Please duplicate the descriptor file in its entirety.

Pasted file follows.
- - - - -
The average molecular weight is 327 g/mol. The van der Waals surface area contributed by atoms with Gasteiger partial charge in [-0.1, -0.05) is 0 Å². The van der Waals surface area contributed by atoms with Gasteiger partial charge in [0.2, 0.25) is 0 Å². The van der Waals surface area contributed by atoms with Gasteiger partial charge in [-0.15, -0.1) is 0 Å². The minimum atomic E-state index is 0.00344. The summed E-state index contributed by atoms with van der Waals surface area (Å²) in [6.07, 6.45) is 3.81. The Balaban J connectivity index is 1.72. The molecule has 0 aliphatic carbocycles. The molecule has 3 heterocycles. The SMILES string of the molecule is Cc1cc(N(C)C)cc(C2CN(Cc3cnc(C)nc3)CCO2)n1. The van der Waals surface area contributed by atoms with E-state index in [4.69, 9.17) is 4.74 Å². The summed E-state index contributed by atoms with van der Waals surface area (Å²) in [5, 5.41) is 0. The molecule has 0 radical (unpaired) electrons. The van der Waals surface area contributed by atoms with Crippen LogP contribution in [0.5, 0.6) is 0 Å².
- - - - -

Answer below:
The average molecular weight is 327 g/mol. The van der Waals surface area contributed by atoms with Gasteiger partial charge in [-0.1, -0.05) is 0 Å². The van der Waals surface area contributed by atoms with Gasteiger partial charge in [0.2, 0.25) is 0 Å². The van der Waals surface area contributed by atoms with Gasteiger partial charge in [-0.15, -0.1) is 0 Å². The minimum atomic E-state index is 0.00344. The summed E-state index contributed by atoms with van der Waals surface area (Å²) in [6.07, 6.45) is 3.81. The Balaban J connectivity index is 1.72. The molecule has 0 aliphatic carbocycles. The molecule has 3 heterocycles. The SMILES string of the molecule is Cc1cc(N(C)C)cc(C2CN(Cc3cnc(C)nc3)CCO2)n1. The van der Waals surface area contributed by atoms with E-state index in [4.69, 9.17) is 4.74 Å². The summed E-state index contributed by atoms with van der Waals surface area (Å²) in [5, 5.41) is 0. The molecule has 0 radical (unpaired) electrons. The van der Waals surface area contributed by atoms with Crippen LogP contribution in [0.5, 0.6) is 0 Å².